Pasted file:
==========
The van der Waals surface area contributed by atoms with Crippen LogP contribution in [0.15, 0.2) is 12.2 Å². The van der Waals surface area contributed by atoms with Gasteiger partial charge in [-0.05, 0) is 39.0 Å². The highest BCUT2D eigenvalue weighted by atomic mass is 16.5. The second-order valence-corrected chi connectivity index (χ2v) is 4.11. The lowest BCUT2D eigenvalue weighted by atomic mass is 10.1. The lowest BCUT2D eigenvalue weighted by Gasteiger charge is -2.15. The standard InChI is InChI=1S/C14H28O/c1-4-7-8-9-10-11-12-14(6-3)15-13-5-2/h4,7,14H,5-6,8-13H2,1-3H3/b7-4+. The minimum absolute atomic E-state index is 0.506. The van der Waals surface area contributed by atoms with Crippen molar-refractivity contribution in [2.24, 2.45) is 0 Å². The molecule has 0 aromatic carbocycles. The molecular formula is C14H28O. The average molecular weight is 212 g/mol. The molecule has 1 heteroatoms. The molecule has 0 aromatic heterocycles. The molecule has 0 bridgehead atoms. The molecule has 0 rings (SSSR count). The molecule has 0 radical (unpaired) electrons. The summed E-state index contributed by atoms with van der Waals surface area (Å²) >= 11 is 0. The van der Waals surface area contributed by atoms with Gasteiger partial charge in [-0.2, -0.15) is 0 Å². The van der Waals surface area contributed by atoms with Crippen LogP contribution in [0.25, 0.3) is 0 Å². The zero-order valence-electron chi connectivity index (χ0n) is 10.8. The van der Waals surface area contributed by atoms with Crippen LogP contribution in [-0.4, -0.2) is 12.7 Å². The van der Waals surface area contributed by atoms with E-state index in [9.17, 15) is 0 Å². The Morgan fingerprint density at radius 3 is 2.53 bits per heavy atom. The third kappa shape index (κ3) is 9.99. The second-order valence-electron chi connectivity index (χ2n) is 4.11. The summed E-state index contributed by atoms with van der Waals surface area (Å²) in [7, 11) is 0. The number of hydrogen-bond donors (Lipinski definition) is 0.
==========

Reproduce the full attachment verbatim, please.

The van der Waals surface area contributed by atoms with Crippen LogP contribution in [0.15, 0.2) is 12.2 Å². The van der Waals surface area contributed by atoms with Gasteiger partial charge in [-0.05, 0) is 39.0 Å². The highest BCUT2D eigenvalue weighted by atomic mass is 16.5. The second-order valence-corrected chi connectivity index (χ2v) is 4.11. The lowest BCUT2D eigenvalue weighted by atomic mass is 10.1. The lowest BCUT2D eigenvalue weighted by Gasteiger charge is -2.15. The standard InChI is InChI=1S/C14H28O/c1-4-7-8-9-10-11-12-14(6-3)15-13-5-2/h4,7,14H,5-6,8-13H2,1-3H3/b7-4+. The minimum absolute atomic E-state index is 0.506. The van der Waals surface area contributed by atoms with Crippen molar-refractivity contribution in [2.24, 2.45) is 0 Å². The molecule has 0 aromatic carbocycles. The molecular formula is C14H28O. The average molecular weight is 212 g/mol. The molecule has 1 heteroatoms. The molecule has 0 aromatic heterocycles. The molecule has 0 bridgehead atoms. The molecule has 0 rings (SSSR count). The molecule has 0 radical (unpaired) electrons. The summed E-state index contributed by atoms with van der Waals surface area (Å²) >= 11 is 0. The van der Waals surface area contributed by atoms with Gasteiger partial charge in [-0.2, -0.15) is 0 Å². The van der Waals surface area contributed by atoms with Crippen LogP contribution in [0.25, 0.3) is 0 Å². The zero-order valence-electron chi connectivity index (χ0n) is 10.8. The van der Waals surface area contributed by atoms with Crippen LogP contribution in [-0.4, -0.2) is 12.7 Å². The van der Waals surface area contributed by atoms with E-state index in [9.17, 15) is 0 Å². The Morgan fingerprint density at radius 3 is 2.53 bits per heavy atom. The third kappa shape index (κ3) is 9.99. The second-order valence-electron chi connectivity index (χ2n) is 4.11. The summed E-state index contributed by atoms with van der Waals surface area (Å²) in [7, 11) is 0. The number of hydrogen-bond donors (Lipinski definition) is 0.